Note: This post updates a version posted on December 13, 2017.
When I first watched Secretary of State Rex Tillerson’s outing at the Atlantic Council, it struck me as the most detailed formulation of US policy on the DPRK to date. Yet two fundamental problems quickly became apparent. The first had to do with confusion about preconditions and what “talks for talks” would actually look like. But the more fundamental problem was whether Tillerson was speaking for anyone other than himself. The very next day, White House Press Secretary Sarah Huckabee Sanders pointedly noted that President Trump’s view of North Korea policy had not changed. Did that mean that Tillerson’s remarks were not a departure to the policy he had already laid out, and that we should therefore continue to listen to Tillerson? Or did it reflect White House pique and a reversion to the president’s shape-shifting views, with their denigration of negotiations and greater likelihood of unilateral use of force? (On the latter, Lindsay Graham in an interview at the Atlantic now puts his subjective probabilities of a unilateral US strike on North Korea at 30 percent). It didn't take long to find out that the latter interpretation was correct, as leaks quickly surfaced on White House unhappiness.
Here are some of the many things that the secretary got right and that were outlined with some nuance and detail:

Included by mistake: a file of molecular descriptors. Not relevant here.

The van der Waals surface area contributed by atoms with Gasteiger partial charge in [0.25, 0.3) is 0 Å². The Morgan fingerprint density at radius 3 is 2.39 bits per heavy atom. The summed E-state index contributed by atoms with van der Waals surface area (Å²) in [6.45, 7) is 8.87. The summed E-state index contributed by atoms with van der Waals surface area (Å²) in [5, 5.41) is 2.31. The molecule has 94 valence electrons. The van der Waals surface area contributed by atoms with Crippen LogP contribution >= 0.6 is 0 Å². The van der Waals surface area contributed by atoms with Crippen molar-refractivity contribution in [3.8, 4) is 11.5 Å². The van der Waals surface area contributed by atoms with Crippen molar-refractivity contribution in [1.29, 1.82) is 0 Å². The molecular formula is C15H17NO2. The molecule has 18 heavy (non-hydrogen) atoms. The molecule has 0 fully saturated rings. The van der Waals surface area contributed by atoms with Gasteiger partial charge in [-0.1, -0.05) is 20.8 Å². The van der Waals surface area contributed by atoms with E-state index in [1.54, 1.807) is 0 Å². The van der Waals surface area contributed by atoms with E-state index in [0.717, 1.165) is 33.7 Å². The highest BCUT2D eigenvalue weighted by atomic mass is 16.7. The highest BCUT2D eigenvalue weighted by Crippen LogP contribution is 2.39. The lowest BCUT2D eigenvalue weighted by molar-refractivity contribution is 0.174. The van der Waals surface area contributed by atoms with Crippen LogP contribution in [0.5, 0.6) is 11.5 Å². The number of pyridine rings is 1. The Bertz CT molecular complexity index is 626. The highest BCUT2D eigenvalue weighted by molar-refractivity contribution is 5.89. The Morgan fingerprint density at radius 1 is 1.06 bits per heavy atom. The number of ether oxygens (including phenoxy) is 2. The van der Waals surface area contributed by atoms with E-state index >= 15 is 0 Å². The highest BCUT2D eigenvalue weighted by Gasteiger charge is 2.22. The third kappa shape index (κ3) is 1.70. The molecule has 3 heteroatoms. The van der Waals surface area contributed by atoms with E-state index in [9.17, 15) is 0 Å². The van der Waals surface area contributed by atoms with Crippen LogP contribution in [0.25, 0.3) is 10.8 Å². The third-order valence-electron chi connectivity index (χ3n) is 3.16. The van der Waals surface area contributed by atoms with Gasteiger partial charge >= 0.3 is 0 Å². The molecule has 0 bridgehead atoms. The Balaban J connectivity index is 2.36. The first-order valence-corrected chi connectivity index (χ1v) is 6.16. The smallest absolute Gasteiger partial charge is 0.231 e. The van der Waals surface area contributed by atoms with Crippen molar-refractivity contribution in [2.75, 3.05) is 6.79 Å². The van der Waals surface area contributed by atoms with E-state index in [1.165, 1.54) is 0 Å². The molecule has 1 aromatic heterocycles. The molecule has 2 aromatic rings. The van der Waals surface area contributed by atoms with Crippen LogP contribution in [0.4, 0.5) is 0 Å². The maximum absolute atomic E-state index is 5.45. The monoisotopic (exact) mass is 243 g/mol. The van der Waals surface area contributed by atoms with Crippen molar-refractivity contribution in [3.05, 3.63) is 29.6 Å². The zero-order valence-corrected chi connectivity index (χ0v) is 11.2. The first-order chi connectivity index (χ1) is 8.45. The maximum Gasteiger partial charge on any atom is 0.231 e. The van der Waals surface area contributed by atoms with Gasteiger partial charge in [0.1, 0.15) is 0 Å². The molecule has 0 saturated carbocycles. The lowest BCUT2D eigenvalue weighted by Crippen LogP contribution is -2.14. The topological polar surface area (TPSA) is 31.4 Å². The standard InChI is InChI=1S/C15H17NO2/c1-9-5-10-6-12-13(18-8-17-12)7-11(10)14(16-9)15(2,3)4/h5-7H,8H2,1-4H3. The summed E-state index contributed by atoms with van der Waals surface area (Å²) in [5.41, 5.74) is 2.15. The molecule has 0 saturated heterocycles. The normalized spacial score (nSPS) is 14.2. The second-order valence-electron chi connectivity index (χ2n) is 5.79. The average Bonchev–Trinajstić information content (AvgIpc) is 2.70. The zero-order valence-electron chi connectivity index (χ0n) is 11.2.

- There is significant strategic value to the US-China relationship in cooperating successfully on the North Korean issue.
- Whatever interim steps might be necessary, the ultimate US goal remains unchanged: the CVID formula of the complete, verifiable, and irreversible dismantlement of North Korea’s nuclear program.
- The overall strategy is one of coercive diplomacy, with the main focus of US policy on increasing sanctions pressure on the regime and seeking wider Chinese commitments, including with respect to oil shipments.
- Nonetheless, the United States continues to acknowledge the implicit deal from Mar-a-Lago: that Chinese cooperation on sanctions is contingent on a stated US willingness to talk.
- The United States also remains committed to the “four nos,” with some subtle clarifications: that the United States does not seek regime change, regime collapse, or an accelerated unification of the Korean Peninsula. Tilllerson also said that the United States does not “seek a reason to send our own military forces north of the demilitarized zone,” and if we did, forces would quickly retreat back across that line when the mission was accomplished.
- In passing, Tillerson also provided confirmation that the Strategic and Economic Dialogue has been used for discussions of contingency planning and that China was undertaking such planning unilaterally with respect to possible refugee flows. If the North Koreans did not already know that, it was probably the most interesting moment of his talk.